Adrian Duncan: engineering a new type of fiction

Frank Shovlin admires Love Notes from a German Building Site’s prize-winning qualities

Adrian Duncan: “a type of Irishness I am deeply interested in is technical aptitude for building… it’s an Irishness that I feel is rarely ever talked about”. Photograph: Sean Breithaupt

Adrian Duncan: “a type of Irishness I am deeply interested in is technical aptitude for building… it’s an Irishness that I feel is rarely ever talked about”. Photograph: Sean Breithaupt

 

Irish fiction finds itself in an extraordinarily rich seam of form. Adrian Duncan, a writer from Ballymahon, Co Longford, in his early forties with a career as a structural engineer behind him, cannot be described as an overnight success.

Love Notes from a German Building Site is, among many other things, a novel about not being young any more, not being a success. There is a memorable section when the narrator, Paul, recalls his undergraduate studies at Queen’s University Belfast and the gap in brain power between him and the smartest student in his engineering class, Neil, a dope-smoking, Metallica-loving slacker who manages a hair cut to please his parents for graduation.

The two young men salute each other on the big day when their university lives end, and Paul sees that something, to borrow from Philip Larkin, is pushing them to the side of their own lives: “I realize, and I reckon Neil knew this all along, that a facet of our curiosity had begun falling away in those specializing years in university, like a shard of rock dislodging itself from a cliff face and slipping quietly into the water below”.

At another moment, earlier in the novel, Paul, leaving a Berlin book shop, stares up longingly at some apartments, imagining the happy family lives that exist within them and thinking of his own parents’ modest bungalow back in Ireland. Again, thoughts of age intrude as he reflects that “if I was a few years younger I’d not be thinking like this; instead, I’d draw great fortitude from being alone and I’d strike out into the city”.

Like Duncan himself, Paul has another life behind him, the world of Dublin’s boomtime just before the fall of the Celtic Tiger, which he remembers with neither pleasure nor bitterness: “how fast and corrupt everything was and how quickly it all disappeared”.

Now he is in Berlin with his girlfriend Evelyn, a disillusioned former employee of Ireland’s Central Bank, as he works on a high-rise building project and she pursues a career in art curation, both refugees from Ireland’s crash. The love notes of the book’s title are as much thoughts about Evelyn and the nature of their relationship as they are lists of German words needed for Paul’s work on site. That Evelyn is of German parentage and fluent in the language is a key fulcrum to the novel’s action, preoccupied as it is by language, its precision and its acquirement. For a first novel the prose is remarkably mature and finished, without any hint of cliche, exaggeration or sentiment.

One possible reason for this purity of style is Duncan’s engineering past. Wishing to learn and commit to a style of his own, he avoids reading much contemporary fiction, concerned that his own prose might become overwhelmed. He prefers to turn to books such as Peter Rice’s An Engineer Imagines; Primo Levi’s The Wrench; or Hermann Melville’s Moby Dick. The last of these is quoted directly in Love Notes and reflects Duncan’s interest in the world of work, and of subjects sometimes dismissed, unfairly, as “boring”.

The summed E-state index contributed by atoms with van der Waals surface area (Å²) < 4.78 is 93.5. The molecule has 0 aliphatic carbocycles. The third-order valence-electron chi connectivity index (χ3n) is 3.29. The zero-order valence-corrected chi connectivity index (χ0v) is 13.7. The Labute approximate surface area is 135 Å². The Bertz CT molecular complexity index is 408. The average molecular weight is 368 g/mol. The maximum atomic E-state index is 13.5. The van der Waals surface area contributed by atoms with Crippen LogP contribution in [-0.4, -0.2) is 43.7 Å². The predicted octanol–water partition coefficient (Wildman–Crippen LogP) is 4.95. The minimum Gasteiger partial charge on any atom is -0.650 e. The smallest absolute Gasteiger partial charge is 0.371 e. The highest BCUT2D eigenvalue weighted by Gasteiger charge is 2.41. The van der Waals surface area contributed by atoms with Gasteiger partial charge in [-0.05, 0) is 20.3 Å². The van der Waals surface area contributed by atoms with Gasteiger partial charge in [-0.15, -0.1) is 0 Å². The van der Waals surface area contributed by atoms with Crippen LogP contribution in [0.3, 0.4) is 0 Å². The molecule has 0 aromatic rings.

The best chapters in Duncan’s novel bear titles like A pallet of copper offcuts, and A note on why I prefer steel or timber over reinforced concrete.

Moby Dick, famously, is unafraid to list the minutiae of whaling page after page, chapter after chapter. And similarly here you will learn the German for the gradient, the load-bearing wall and scaffolding.

As in Mike McCormack’s Solar Bones, we have the engineer as a species of hero. It is, says Duncan, “a type of Irishness I am deeply interested in, and that is technical aptitude for building… it’s an Irishness that I feel is rarely ever talked about”.

If that all sounds a bit too understated then I’d encourage you to give in to the quiet beauty and meditative mood of this engaging, even exciting, novel. You find yourself caring deeply about Paul and Evelyn. As in Sally Rooney’s hugely successful Normal People, you want this couple to find a way to be happy in each other’s different, autonomous lives as much as you want Paul and his co-workers to drill the necessary holes and cut the right cables to get their building project completed on time.

Paul wants Evelyn to succeed and is fascinated by her love of visual art. There are several moments in the narrative when we see him wonder what else is out there, what else might he do now with his life, not yet old but no longer young. “I’d like to make something myself,” he tells her, “something useless. I want to make it as well as I can, and destroy it afterwards; no one need even see it.”

Well, now Adrian Duncan has made something, and we can see it.

Frank Shovlin is professor of Irish literature in English, Institute of Irish Studies, University of Liverpool

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